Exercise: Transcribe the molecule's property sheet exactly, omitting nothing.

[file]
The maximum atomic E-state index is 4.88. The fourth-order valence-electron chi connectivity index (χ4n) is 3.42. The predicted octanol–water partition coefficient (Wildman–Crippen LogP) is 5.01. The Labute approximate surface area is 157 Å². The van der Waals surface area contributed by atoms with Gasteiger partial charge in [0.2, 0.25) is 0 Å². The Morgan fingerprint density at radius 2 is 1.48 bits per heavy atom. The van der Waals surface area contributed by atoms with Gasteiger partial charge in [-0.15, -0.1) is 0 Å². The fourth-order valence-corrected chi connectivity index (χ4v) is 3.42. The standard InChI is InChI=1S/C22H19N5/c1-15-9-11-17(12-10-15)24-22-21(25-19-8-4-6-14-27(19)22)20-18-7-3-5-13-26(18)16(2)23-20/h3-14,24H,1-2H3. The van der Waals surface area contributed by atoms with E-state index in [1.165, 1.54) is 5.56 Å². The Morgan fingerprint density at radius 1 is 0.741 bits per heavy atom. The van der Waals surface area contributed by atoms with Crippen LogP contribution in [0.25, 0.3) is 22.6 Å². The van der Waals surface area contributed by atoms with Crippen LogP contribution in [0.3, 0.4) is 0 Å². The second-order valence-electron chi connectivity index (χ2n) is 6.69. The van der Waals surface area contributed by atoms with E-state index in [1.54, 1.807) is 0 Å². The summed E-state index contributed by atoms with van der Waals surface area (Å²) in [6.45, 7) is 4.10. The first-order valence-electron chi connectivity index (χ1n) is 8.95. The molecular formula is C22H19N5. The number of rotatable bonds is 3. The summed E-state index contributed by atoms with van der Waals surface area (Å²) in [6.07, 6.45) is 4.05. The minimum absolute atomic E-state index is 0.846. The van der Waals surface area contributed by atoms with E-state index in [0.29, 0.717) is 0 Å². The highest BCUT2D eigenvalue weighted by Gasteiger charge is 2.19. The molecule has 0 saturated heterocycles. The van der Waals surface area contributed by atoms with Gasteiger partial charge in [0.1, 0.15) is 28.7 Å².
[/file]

The maximum atomic E-state index is 4.88. The fourth-order valence-electron chi connectivity index (χ4n) is 3.42. The predicted octanol–water partition coefficient (Wildman–Crippen LogP) is 5.01. The Labute approximate surface area is 157 Å². The van der Waals surface area contributed by atoms with Gasteiger partial charge in [0.2, 0.25) is 0 Å². The Morgan fingerprint density at radius 2 is 1.48 bits per heavy atom. The van der Waals surface area contributed by atoms with Gasteiger partial charge in [-0.15, -0.1) is 0 Å². The fourth-order valence-corrected chi connectivity index (χ4v) is 3.42. The standard InChI is InChI=1S/C22H19N5/c1-15-9-11-17(12-10-15)24-22-21(25-19-8-4-6-14-27(19)22)20-18-7-3-5-13-26(18)16(2)23-20/h3-14,24H,1-2H3. The van der Waals surface area contributed by atoms with E-state index in [1.165, 1.54) is 5.56 Å². The Morgan fingerprint density at radius 1 is 0.741 bits per heavy atom. The van der Waals surface area contributed by atoms with Crippen LogP contribution in [0.25, 0.3) is 22.6 Å². The van der Waals surface area contributed by atoms with Crippen LogP contribution in [0.3, 0.4) is 0 Å². The second-order valence-electron chi connectivity index (χ2n) is 6.69. The van der Waals surface area contributed by atoms with E-state index in [1.54, 1.807) is 0 Å². The summed E-state index contributed by atoms with van der Waals surface area (Å²) in [6.45, 7) is 4.10. The first-order valence-electron chi connectivity index (χ1n) is 8.95. The molecular formula is C22H19N5. The number of rotatable bonds is 3. The summed E-state index contributed by atoms with van der Waals surface area (Å²) in [6.07, 6.45) is 4.05. The minimum absolute atomic E-state index is 0.846. The van der Waals surface area contributed by atoms with E-state index in [0.29, 0.717) is 0 Å². The highest BCUT2D eigenvalue weighted by Gasteiger charge is 2.19. The molecule has 0 saturated heterocycles. The van der Waals surface area contributed by atoms with Gasteiger partial charge in [0.1, 0.15) is 28.7 Å².